Credit gives both individuals and businesses the opportunity to secure funding that is needed for desired items. However, many people assume that personal and business credit are one in the same when in reality they are very different. Let's take a look at some key differences between the two:
Business credit limits tend to be notably higher when compared to a personal line of credit
This is the unfortunate reality of personal credit – you have a much smaller economic footprint when compared to an established business. This is because a large amount of on-hand cash, or working capital, is typically required in order to facilitate operations as well as fulfill obligations. Similar to how personal debt obligations will appear on a regular credit report, a business entity's obligations will be attributed to an identical form of credit reporting when requested.
Consumer protection does not usually cover business loans
Consumer protection laws such as the Credit Card Act of 2009 have been put into place in order to protect individual consumers. However, such protections do not always apply to businesses. What does this mean? Your APR could change overnight or you could be charged late fees for the smallest offense. With that being said, look for a lender that extends consumer protections as a courtesy to businesses.
There are different forms of credit identification
As I’m sure you know, your SSN (social security number) is a unique nine-digit number issued by the government. All major credit agencies use SSN's to create personal credit accounts. Alternatively, an EIN (employer identification number) is the business equivalent of a SSN. Business credit history is subsequently linked to you by your EIN, or Tax ID Number, which is how the government recognizes your business for tax purposes.
How to build credit:
Monitor your payments
Good credit is the lifeline of your business, but bad credit will not stop you from securing a loan. Credit enables you as a business owner to expand physically, purchase new equipment, pay your awesome staff or purchase supplies using debt at a correlated rate. Make sure someone responsible is in charge of all accounts payable, because missed payments are the number one credit no-no!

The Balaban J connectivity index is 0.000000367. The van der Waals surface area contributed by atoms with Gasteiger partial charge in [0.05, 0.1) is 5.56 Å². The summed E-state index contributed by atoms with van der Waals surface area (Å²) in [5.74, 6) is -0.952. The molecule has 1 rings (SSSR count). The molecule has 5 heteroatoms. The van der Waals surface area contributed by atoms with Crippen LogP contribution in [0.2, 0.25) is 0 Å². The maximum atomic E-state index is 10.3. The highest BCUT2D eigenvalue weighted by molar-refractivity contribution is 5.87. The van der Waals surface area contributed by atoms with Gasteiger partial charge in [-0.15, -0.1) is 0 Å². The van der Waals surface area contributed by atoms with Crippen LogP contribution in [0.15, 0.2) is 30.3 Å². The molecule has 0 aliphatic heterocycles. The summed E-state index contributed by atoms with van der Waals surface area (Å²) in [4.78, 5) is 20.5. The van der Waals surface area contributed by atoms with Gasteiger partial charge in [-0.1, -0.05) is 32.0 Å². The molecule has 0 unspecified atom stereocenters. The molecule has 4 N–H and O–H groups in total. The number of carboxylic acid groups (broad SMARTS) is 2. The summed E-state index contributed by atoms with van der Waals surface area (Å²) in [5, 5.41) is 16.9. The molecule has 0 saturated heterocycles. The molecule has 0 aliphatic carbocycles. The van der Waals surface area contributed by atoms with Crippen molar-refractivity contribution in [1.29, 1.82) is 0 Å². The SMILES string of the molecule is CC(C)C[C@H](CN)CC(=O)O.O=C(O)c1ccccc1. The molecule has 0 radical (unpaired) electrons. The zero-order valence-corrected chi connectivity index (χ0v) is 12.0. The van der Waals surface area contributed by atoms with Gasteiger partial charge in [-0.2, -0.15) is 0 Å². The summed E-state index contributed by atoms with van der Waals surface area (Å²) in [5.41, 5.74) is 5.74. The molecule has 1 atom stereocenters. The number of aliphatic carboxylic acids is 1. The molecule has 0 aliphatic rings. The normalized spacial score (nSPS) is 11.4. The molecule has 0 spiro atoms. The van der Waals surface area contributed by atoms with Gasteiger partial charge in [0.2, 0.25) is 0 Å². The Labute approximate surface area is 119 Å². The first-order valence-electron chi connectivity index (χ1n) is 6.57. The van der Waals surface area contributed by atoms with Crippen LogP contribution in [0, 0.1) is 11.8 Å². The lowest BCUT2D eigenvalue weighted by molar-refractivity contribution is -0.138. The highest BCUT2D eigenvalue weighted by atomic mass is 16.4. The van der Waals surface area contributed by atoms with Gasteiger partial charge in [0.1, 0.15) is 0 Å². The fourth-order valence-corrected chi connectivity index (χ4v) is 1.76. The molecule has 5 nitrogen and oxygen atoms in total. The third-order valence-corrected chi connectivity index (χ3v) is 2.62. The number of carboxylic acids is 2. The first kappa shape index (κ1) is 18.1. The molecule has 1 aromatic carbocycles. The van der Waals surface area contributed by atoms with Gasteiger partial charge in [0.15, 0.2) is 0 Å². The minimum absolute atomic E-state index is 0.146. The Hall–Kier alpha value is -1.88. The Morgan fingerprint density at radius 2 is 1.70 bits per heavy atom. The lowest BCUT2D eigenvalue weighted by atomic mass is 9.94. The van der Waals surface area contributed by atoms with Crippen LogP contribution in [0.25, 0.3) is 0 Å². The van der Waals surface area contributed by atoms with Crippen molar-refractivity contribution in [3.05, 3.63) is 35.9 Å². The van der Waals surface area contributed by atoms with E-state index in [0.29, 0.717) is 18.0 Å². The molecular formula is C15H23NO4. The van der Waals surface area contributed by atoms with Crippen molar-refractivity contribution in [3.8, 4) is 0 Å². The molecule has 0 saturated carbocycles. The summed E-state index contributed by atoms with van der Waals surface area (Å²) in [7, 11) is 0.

Build relationships with vendors
Establishing relationships with your vendors can indeed help your credit. Vendors that you have built relationships with may agree to offer services without requiring you to pay in advance. The benefit to this relationship comes when you’re tight on cash and can't afford to pay for inventory or equipment up front, consequently forcing you to miss other payments.
Apply for business loans
One way to easily build business credit is to apply for a business loan. Start with a small loan amount so you can be sure that it will be paid in time. As you pay off the loan and build creditworthiness, it will eventually lead to a higher limit, increasing your business's overall spending power.
The Bottom Line
While personal credit differs from business credit fundamentally, they’re both very valuable aspects to your business. If you’re in this position and wondering how you can increase credit score, contact us for a complimentary consultation.